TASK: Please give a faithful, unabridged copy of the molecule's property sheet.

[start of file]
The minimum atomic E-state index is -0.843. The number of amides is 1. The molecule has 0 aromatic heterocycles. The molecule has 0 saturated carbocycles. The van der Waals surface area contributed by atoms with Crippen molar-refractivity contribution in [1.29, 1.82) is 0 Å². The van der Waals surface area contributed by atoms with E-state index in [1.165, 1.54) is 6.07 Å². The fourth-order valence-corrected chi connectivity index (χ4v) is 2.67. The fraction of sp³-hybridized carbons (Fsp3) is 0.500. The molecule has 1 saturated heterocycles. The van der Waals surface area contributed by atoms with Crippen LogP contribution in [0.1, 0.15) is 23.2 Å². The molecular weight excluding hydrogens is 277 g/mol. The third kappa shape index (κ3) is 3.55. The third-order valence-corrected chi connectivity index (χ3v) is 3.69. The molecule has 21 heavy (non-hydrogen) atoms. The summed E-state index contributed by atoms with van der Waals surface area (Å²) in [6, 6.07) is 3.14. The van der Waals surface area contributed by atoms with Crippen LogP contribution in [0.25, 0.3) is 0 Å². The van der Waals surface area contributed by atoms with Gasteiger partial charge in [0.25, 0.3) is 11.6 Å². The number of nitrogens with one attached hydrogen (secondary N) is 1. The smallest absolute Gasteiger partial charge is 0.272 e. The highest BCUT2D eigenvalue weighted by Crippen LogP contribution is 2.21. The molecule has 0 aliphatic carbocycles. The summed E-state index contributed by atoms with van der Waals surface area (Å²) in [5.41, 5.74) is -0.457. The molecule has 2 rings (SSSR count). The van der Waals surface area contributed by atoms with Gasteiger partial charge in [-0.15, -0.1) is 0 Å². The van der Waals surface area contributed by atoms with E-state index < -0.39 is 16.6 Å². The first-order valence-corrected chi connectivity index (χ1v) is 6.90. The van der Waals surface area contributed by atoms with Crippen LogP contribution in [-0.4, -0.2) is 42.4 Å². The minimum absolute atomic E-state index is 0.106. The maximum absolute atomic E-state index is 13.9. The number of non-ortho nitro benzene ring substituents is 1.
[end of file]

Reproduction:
The minimum atomic E-state index is -0.843. The number of amides is 1. The molecule has 0 aromatic heterocycles. The molecule has 0 saturated carbocycles. The van der Waals surface area contributed by atoms with Crippen molar-refractivity contribution in [1.29, 1.82) is 0 Å². The van der Waals surface area contributed by atoms with E-state index in [1.165, 1.54) is 6.07 Å². The fourth-order valence-corrected chi connectivity index (χ4v) is 2.67. The fraction of sp³-hybridized carbons (Fsp3) is 0.500. The molecule has 1 saturated heterocycles. The van der Waals surface area contributed by atoms with Crippen LogP contribution in [0.1, 0.15) is 23.2 Å². The molecular weight excluding hydrogens is 277 g/mol. The third kappa shape index (κ3) is 3.55. The third-order valence-corrected chi connectivity index (χ3v) is 3.69. The molecule has 21 heavy (non-hydrogen) atoms. The summed E-state index contributed by atoms with van der Waals surface area (Å²) in [6, 6.07) is 3.14. The van der Waals surface area contributed by atoms with Crippen LogP contribution in [0.25, 0.3) is 0 Å². The van der Waals surface area contributed by atoms with Gasteiger partial charge in [0.25, 0.3) is 11.6 Å². The number of nitrogens with one attached hydrogen (secondary N) is 1. The smallest absolute Gasteiger partial charge is 0.272 e. The highest BCUT2D eigenvalue weighted by Crippen LogP contribution is 2.21. The molecule has 0 aliphatic carbocycles. The summed E-state index contributed by atoms with van der Waals surface area (Å²) in [5.41, 5.74) is -0.457. The molecule has 2 rings (SSSR count). The van der Waals surface area contributed by atoms with Gasteiger partial charge in [-0.15, -0.1) is 0 Å². The van der Waals surface area contributed by atoms with E-state index < -0.39 is 16.6 Å². The first-order valence-corrected chi connectivity index (χ1v) is 6.90. The van der Waals surface area contributed by atoms with Crippen LogP contribution in [-0.4, -0.2) is 42.4 Å². The minimum absolute atomic E-state index is 0.106. The maximum absolute atomic E-state index is 13.9. The number of non-ortho nitro benzene ring substituents is 1.